Lawsuit alleges retailers Urban Outfitters, Anthropologie unlawfully collected zip codes

WASHINGTON (Legal Newsline) -- Urban Outfitters and Anthropologie, popular retail stores among young adults and women, are facing a possible class action lawsuit for allegedly and unlawfully collecting customer zip codes.


Plaintiffs Whitney Hancock and Jamie White filed their 15-page complaint in the U.S. District Court for the District of Columbia Friday.


Hancock made a purchase, using her credit card, at Anthropologie. White made two purchases, also using a credit card, at Urban Outfitters. Both Pennsylvania-based companies are owned and managed by Urban Outfitters Inc.


While making their purchases, both Hancock and White allege they were asked for their zip codes.


The plaintiffs contend the retailers ask their customers for their zip codes "under the guise" that it is required when they make a purchase with a credit card.


"However, ZIP codes are not required when using a credit card. To the contrary, District of Columbia law forbids retailers from requesting or collecting such Consumer Identification Information during credit-card transactions," the complaint states.


The plaintiffs argue that the retailers, armed with customers' zip codes, can use the information to their own "pecuniary benefit," including by engaging in direct marketing campaigns without customers' permission.


"The retailers can do this, inter alia, by matching the customers' names with their ZIP codes to identify the customers' home/business address via commercially available databases," the complaint states. "Thus, once the customer provides his/her ZIP code, the retailers have all the information they need to secretly obtain customers' home/business address."


This type of merchant activity, they argue, has been unlawful in the District for at least 16 years.


"Defendants know, or should know, that it is illegal in the District of Columbia to ask for a consumer's ZIP code when the consumer chooses to pay by credit card," Hancock and White contend.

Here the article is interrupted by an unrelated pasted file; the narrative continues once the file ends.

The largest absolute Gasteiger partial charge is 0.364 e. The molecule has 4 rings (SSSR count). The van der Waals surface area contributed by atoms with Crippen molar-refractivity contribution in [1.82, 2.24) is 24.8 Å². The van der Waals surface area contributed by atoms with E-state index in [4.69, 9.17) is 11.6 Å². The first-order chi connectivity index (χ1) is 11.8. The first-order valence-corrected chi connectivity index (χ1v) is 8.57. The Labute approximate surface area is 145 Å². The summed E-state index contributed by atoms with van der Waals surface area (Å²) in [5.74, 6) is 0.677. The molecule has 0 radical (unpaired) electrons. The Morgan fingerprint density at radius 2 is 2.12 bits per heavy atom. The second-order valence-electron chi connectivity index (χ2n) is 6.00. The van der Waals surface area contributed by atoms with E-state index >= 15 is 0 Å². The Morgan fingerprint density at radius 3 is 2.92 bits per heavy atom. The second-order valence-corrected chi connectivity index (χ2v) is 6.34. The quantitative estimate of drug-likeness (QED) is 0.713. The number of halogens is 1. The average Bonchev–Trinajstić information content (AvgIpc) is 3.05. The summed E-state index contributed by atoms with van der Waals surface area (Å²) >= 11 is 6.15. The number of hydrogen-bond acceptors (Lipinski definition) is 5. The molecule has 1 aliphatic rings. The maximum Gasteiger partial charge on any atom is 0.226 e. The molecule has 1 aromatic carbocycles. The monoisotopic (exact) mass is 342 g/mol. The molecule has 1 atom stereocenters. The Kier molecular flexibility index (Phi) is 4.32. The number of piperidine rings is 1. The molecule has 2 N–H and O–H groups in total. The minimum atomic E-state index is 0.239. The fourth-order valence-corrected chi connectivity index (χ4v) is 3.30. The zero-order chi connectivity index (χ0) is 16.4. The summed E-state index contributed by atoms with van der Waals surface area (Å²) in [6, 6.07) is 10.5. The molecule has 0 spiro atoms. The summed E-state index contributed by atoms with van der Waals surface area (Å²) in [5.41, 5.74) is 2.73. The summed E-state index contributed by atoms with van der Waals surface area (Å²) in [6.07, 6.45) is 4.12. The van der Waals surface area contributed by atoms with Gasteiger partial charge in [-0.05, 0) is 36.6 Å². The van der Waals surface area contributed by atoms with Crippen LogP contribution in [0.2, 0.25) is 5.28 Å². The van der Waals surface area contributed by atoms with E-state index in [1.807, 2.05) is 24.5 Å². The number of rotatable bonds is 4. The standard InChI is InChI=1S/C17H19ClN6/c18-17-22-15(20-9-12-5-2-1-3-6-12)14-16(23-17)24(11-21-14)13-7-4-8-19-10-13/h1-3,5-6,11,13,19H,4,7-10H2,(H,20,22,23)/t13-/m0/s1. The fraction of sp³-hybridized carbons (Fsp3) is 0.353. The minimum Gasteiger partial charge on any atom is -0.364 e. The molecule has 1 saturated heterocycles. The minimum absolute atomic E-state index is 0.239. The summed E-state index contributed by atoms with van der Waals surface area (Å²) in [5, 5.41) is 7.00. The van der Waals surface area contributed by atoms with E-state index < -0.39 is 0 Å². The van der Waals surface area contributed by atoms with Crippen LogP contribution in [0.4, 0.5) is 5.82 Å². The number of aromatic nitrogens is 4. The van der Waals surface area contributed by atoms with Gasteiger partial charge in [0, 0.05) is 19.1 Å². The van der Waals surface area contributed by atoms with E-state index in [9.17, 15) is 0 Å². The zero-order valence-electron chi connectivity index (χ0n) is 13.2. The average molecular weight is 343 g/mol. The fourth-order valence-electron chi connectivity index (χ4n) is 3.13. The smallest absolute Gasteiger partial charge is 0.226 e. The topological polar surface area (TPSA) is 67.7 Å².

They even point to a Forbes article, published online just last week, cautioning readers not to give retailers their zip codes.


"Once a retailer has a customer's name (indicated on the credit card), and his or her ZIP code, it can determine their address," the complaint states.


"One commercially available product, called GeoCapture, explains the simplicity of the process: 'Users simply capture [sic] name from the credit card swipe and request a customer's ZIP code during the transaction. GeoCapture matches the collected information to a comprehensive consumer database to return an address."


Hancock and White are asking the federal court to certify the lawsuit as a class action; award statutory damages of $500 to each member of the class; award statutory treble damages or $1,500 -- whichever is greater -- for each violation of the District law during the class period; enjoin the defendants from requesting and collecting zip codes when customers choose to pay with a credit card; and award "reasonable" attorneys fees and costs.


Click here to read the full complaint.


Scott M. Perry and Mikhael D. Charnoff of Arlington, Va.-based Perry Charnoff PLLC are representing the plaintiffs.


From Legal Newsline: Reach Jessica Karmasek by email at jessica@legalnewsline.com.

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